It has been 5 years since I started to set up the new branch of NB office, and I think it is probably a good time for the review of works now.
In the last 5 years, the size of NB office expanded from 1 single staff (me) to a total of 18 now, with 13 engineers, 3 testers and 1 PM. And the project size changes from internal and toy projects to the big ones of theme parks, banks, and government.
In total we have worked on 43 projects, among of which 8 projects did not get a happy ending at the end. Most of them still get released. Yet they were not released in the best shape, and the customer was not most happy about that. Sometimes it is due to the budget problem, and sometimes it's because the immature execution or wrong choice of technology.
Like many other things in the world, the success of a project need coexist of a lot of different factors, yet it only needs one single factor to fail the entire project.
Book of Crystal Clear
Starting from day one, I tried to apply what I learned from the book of Crystal Clear to the new office. I also read a lot of articles about scrum and extreme programming as supplementary materials, but the book has been the major reference for the office and team-building.
I really loved this book because it gave a flexible framework instead of a set of rigid rules. The book mentioned 3 core and 4 optional properties for project management. There are also a bunch of strategies, practices, and work products for the reference. Except the very first 3 core properties (frequent delivery, reflective improvement, and osmotic communication), all others are just optional, and you could cherry-pick what suit your team the most.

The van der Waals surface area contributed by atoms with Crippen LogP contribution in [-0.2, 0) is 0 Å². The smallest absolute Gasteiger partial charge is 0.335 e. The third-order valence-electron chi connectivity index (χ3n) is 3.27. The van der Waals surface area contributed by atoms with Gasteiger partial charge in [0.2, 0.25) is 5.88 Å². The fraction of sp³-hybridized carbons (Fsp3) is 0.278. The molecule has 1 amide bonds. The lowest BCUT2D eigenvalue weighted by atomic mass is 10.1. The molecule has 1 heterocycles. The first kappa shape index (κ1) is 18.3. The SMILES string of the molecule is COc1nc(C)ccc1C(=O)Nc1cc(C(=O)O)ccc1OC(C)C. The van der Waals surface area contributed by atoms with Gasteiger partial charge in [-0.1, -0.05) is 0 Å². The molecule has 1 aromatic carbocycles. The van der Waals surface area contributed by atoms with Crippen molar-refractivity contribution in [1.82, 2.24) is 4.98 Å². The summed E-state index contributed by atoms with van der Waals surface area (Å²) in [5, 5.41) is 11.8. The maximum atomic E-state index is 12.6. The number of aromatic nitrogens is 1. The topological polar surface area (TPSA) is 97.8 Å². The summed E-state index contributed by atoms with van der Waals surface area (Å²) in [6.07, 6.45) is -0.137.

Here is a detailed list of all mentioned items. You are encouraged to get a book, it is a valuable collection of experiences and observations.
In my understanding, the whole picture should be something like this. First we set up a very rich soil using all the properties and techniques:
Then all programmer, designer, customer and project managers work closely with each other.
All team members meet up regularly and reviewed the problem of process, and reflectively improve the practices as time goes on (genetic process).
So I tried to list out all my projects in a table, and mark down how I could escape the failure if I selected the correct technique/practice by the time. The table should be something like this:
|Project Name||Result||I wish I had used this technique at that time|
|project 1||failed due to xxx||skill aaa|
|project 2||failed due to yyy||technique bbb|
However, when I compared the historical projects against the descriptions in the book, back and forth, I found that the problem is a little bit more complicated than that.
Some items are not process related. The books described a lot of ways to improve the process, but something just got beyond that.
People, individual persons, has great impacts on the success of projects nowadays. With great process and a low-quality team, you could accomplish nothing. Yet with the great team and poor process, you could still get something accomplished, though it may not be the same thing you want from the beginning. As all kinds of programming tools evolve in the world, the power of individual engineer is now bigger than ever.
So the dynamics of projects should be more like the following:
The talent, practice, and discipline should of individual engineers be as important as the process itself. The company should try to make the biggest effort to unleash the potential power of engineers, not only focusing on the best soil for the projects to grow.
For example, the coding style is something not related with consulting process. But with consistent and compact styles, it would improve the readability and maintainability of the code, and make engineers respect the code more. It makes the entire project more stable. It is mandatory, and should not be regarded as something good-to-have.
It should be same for some other core and non-process items, like unit-testing, research ability and presentation skills. I should explore more about that in another post.